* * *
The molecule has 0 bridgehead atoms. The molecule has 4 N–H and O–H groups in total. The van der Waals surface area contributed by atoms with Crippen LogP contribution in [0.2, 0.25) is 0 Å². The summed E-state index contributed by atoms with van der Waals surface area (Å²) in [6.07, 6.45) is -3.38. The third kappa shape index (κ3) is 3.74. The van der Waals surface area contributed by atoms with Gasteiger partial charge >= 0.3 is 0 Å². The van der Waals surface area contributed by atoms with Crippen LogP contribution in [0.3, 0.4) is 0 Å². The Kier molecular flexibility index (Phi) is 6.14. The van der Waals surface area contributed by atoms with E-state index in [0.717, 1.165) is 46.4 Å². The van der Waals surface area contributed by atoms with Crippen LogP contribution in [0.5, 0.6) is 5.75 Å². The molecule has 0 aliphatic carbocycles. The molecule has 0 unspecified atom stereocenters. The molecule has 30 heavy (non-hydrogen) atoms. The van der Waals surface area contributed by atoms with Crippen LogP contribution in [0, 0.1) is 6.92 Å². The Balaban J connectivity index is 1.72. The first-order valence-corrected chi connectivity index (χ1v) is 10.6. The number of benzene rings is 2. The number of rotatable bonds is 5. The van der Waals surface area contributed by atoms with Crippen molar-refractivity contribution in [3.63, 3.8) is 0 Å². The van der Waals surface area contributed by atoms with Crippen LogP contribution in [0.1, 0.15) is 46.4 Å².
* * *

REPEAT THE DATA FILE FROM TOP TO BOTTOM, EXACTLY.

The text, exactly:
The molecule has 0 bridgehead atoms. The molecule has 4 N–H and O–H groups in total. The van der Waals surface area contributed by atoms with Crippen LogP contribution in [0.2, 0.25) is 0 Å². The summed E-state index contributed by atoms with van der Waals surface area (Å²) in [6.07, 6.45) is -3.38. The third kappa shape index (κ3) is 3.74. The van der Waals surface area contributed by atoms with Gasteiger partial charge >= 0.3 is 0 Å². The van der Waals surface area contributed by atoms with Crippen LogP contribution in [0.3, 0.4) is 0 Å². The Kier molecular flexibility index (Phi) is 6.14. The van der Waals surface area contributed by atoms with E-state index in [0.717, 1.165) is 46.4 Å². The van der Waals surface area contributed by atoms with Crippen LogP contribution in [0.5, 0.6) is 5.75 Å². The molecule has 0 aliphatic carbocycles. The molecule has 0 unspecified atom stereocenters. The molecule has 30 heavy (non-hydrogen) atoms. The van der Waals surface area contributed by atoms with Crippen LogP contribution in [0, 0.1) is 6.92 Å². The Balaban J connectivity index is 1.72. The first-order valence-corrected chi connectivity index (χ1v) is 10.6. The number of benzene rings is 2. The number of rotatable bonds is 5. The van der Waals surface area contributed by atoms with Crippen molar-refractivity contribution in [3.63, 3.8) is 0 Å². The van der Waals surface area contributed by atoms with Crippen LogP contribution in [0.1, 0.15) is 46.4 Å².